Use Heart Month to Help Senior Loved Ones Reduce Heart Disease Risk

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Senior Care Corner celebrates American Heart Month this February by helping caregivers and other family members of seniors to learn about the risk factors they can address to make positive changes to their own heart health and that of senior loved ones.

Senior Care Corner

“Addressing the risk factors that are controllable can improve our chances against heart disease” says Kathy Birkett of Senior Care Corner. “There's no time better than now to help our senior loved ones make the changes needed, or to do so ourselves.

Heart disease strikes down far too many people, young and old. Senior Care Corner wants everyone to know as much as possible so families can protect their senior loved ones – and themselves.

Senior Care Corner celebrates American Heart Month this February by helping caregivers and other family members of seniors to learn about the risk factors they can address to make positive changes to their own heart health and that of senior loved ones.

Some heart disease risk factors can’t be controlled, such as age, family history and gender. Other factors can be addressed to reduce the risk of heart disease for senior loved ones and their families, including:

  •     High blood pressure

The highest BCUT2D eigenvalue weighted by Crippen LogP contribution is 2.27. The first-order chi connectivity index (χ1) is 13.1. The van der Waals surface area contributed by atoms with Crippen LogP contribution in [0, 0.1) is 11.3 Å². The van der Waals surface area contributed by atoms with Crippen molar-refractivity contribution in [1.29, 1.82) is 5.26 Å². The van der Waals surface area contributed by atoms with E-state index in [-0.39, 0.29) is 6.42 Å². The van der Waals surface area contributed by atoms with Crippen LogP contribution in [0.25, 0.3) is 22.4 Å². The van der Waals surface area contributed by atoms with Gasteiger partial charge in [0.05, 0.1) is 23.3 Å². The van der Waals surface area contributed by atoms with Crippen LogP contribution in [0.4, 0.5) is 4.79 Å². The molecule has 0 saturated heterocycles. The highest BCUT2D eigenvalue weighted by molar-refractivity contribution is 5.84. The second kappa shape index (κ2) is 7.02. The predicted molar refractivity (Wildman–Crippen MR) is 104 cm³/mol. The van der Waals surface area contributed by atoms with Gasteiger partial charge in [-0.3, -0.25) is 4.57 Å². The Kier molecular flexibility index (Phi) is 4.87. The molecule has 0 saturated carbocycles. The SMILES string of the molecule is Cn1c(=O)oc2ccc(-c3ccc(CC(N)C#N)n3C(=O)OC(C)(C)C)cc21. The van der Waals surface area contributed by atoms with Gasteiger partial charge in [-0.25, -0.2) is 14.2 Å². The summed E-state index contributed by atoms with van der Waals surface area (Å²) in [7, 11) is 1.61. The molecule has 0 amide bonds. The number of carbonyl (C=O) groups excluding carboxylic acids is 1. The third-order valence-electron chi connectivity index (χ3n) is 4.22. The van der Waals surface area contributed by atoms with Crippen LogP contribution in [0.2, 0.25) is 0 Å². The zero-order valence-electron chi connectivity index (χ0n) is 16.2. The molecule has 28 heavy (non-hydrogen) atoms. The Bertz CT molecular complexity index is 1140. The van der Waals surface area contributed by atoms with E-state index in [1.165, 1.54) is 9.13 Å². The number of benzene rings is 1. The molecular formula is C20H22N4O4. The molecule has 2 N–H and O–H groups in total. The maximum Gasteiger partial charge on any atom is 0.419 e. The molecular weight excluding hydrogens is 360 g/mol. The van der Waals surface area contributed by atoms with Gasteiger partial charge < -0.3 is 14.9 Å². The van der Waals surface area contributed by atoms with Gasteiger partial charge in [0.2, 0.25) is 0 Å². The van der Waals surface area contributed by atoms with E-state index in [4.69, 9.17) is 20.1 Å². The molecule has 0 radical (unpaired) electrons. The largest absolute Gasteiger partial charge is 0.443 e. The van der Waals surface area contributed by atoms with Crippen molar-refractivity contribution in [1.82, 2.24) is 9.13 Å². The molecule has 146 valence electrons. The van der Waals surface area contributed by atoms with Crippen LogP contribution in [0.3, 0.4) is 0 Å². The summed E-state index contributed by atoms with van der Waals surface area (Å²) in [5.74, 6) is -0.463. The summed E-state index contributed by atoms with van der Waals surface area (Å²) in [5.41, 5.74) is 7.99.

•     High cholesterol/triglyceride levels
  •     Diabetes
  •     Being overweight or obese
  •     Smoker
  •     Physically inactive
  •     Lack of good eating habits
  •     High stress levels

“Addressing the risk factors that are controllable can improve our chances against heart disease,” says Kathy Birkett, registered dietitian and Senior Care Corner co-founder. “There is no time better than now to help our senior loved ones make the changes needed or to do so ourselves.”

  •     Monitor blood pressure and reduce salt intake. Be sure senior loved ones fill prescriptions from their doctors for blood pressure medication – and take it!
  •     Know your cholesterol and triglyceride levels and find out from your doctor if any need improvement. A heart healthy diet can help, but sometimes medications are needed.
  •     With a direct link between diabetes and heart disease, knowing your blood sugar level and controlling it with a heart healthy diet may be enough. Your health care team can help you know what actions are best for you – and your senior loved ones.
  •     Manage your weight. Can it be said enough? Control portion sizes and limit those between-meal snacks and sugary drinks. Being physically active helps, of course.
  •     Heart disease is yet another reason not to be a smoker.
  •     Fighting heart disease is also yet another reason to become more physically active. Your senior loved ones should seek medical advice before starting regular physical activity.
  •     Most people already know the changes they should make to improve eating habits. More fruits and vegetables, higher in fiber, lower in saturated and trans fats, less salt and sugar.
  •     Learn to limit and handle stress. It may feel like stress improves performance but that’s often not true health-wise.

For more tips and discussion, check out Senior Care Corner's recent podcast, which is also available on iTunes.

Helping senior loved ones to change habits and make improvements on those risk factors can, in many cases, reduce their risk of heart disease – as it can for younger family members too.

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Kathy Birkett
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